The MeTC ruled that it was proper for GRI to compensate the rentals due from Angeles’ occupation of the property from the cash surrender value due to Angeles from GRI. The MeTC stated that compensation legally took effect in accordance with Article 1290 of the Civil Code, which reads: “When all the requisites mentioned in Article 1279 are present, compensation takes effect by operation of law and extinguishes both debts to the concurrent amount, even though the creditors and debtors are not aware of the compensation.” In turn, Article 1279 of the Civil Code provides:chanRoblesvirtualLawlibrary

In order that compensation may be proper, it is necessary:

(1) That each one of the obligors be bound principally, and that he be at the same time a principal creditor of the other;

(2) That both debts consist of a sum of money, or if the things due are consumable, they be of the same kind, and also of the same quality if the latter has been stated;

(3) That the two debts are due;

(4) That they be liquidated and demandable;

(5) That over neither of them there be any retention or controversy, commenced by third persons and communicated in due time to the debtor.

However, it was error for the MeTC to apply Article 1279 as there was nothing in the contracts which provided for the amount of rentals in case the buyer defaults in her installment payments. The rentals due to GRI were not liquidated. GRI, in its letter to Angeles dated 26 September 2003, unilaterally imposed the amount of rentals, as well as an annual 10% increase:

PERIOD COVERED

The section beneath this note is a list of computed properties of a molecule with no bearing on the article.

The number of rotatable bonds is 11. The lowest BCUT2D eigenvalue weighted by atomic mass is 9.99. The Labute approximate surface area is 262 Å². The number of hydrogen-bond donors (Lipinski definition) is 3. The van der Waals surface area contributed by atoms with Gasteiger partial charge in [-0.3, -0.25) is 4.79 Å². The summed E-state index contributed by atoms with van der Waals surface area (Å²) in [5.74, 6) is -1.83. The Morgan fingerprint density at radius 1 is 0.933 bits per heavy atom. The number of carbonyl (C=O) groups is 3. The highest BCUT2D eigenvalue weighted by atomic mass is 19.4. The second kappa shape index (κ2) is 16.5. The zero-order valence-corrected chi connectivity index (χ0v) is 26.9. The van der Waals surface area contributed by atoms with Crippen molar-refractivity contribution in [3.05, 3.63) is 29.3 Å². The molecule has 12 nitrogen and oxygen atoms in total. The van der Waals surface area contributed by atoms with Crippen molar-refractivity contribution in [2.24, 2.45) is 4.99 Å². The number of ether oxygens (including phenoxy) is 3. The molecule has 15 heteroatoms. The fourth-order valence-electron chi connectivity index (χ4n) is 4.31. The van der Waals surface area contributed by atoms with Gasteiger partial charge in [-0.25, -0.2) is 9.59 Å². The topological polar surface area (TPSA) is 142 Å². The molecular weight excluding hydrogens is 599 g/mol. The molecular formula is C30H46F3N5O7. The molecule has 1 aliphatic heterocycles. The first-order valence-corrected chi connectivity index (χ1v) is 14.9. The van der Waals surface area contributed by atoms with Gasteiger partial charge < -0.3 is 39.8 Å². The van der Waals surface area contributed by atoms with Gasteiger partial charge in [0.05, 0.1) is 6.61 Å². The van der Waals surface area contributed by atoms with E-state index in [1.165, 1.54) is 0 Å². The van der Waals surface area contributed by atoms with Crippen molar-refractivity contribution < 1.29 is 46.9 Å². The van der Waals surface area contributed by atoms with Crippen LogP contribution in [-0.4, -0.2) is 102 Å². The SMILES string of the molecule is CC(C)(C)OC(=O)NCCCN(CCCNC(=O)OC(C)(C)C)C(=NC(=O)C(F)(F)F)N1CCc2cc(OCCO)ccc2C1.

NO. OF MONTHS
RENTALS PER MONTH
AMOUNT DUE
June to December 1999
7
11,000.00
77,000.00
January to December 2000
12
12,100.00
145,200.00
January to December 2001
12
13,310.00
159,720.00
January to December 2002
12
14,641.00
175,692.02 [sic]
January to August 2003
8
16,105.10
128,840.80
TOTAL AMOUNT DUE:
P 686,452.82 [sic]36

We cannot subscribe to GRI’s view that it merely followed our ruling in Pilar Development Corporation v. Spouses Villar37 (Pilar) when it deducted the cash surrender value from the rentals due. In Pilar, the developer also failed to refund the cash surrender value to the defaulting buyer when it cancelled the Contract to Sell through a Notice of Cancellation. It was this Court, and not the developer, that deducted the amount of the cash surrender value from the accrued rentals. Moreover, the developer in Pilar did not unilaterally impose rentals. It was the MeTC that decreed the amount of monthly rent. Neither did the developer unilaterally reduce the accrued rentals by the refundable cash surrender value. The cancellation of the contract took effect only by virtue of this Court’s judgment because of the developer’s failure to return the cash surrender value.

This was how we ruled in Pilar:chanRoblesvirtualLawlibrary

According to R.A. 6552, the cash surrender value, which in this case is equivalent to fifty percent (50%) of the total payment made by the respondent spouses, should be returned to them by the petitioner upon the cancellation of the contract to sell on August 31, 1998 for the cancellation to take effect. Admittedly, no such return was ever made by petitioner. Thus, the said cash surrender value is hereby ordered deducted from the award owing to the petitioner based on the MeTC judgment, and cancellation takes effect by virtue of this judgment.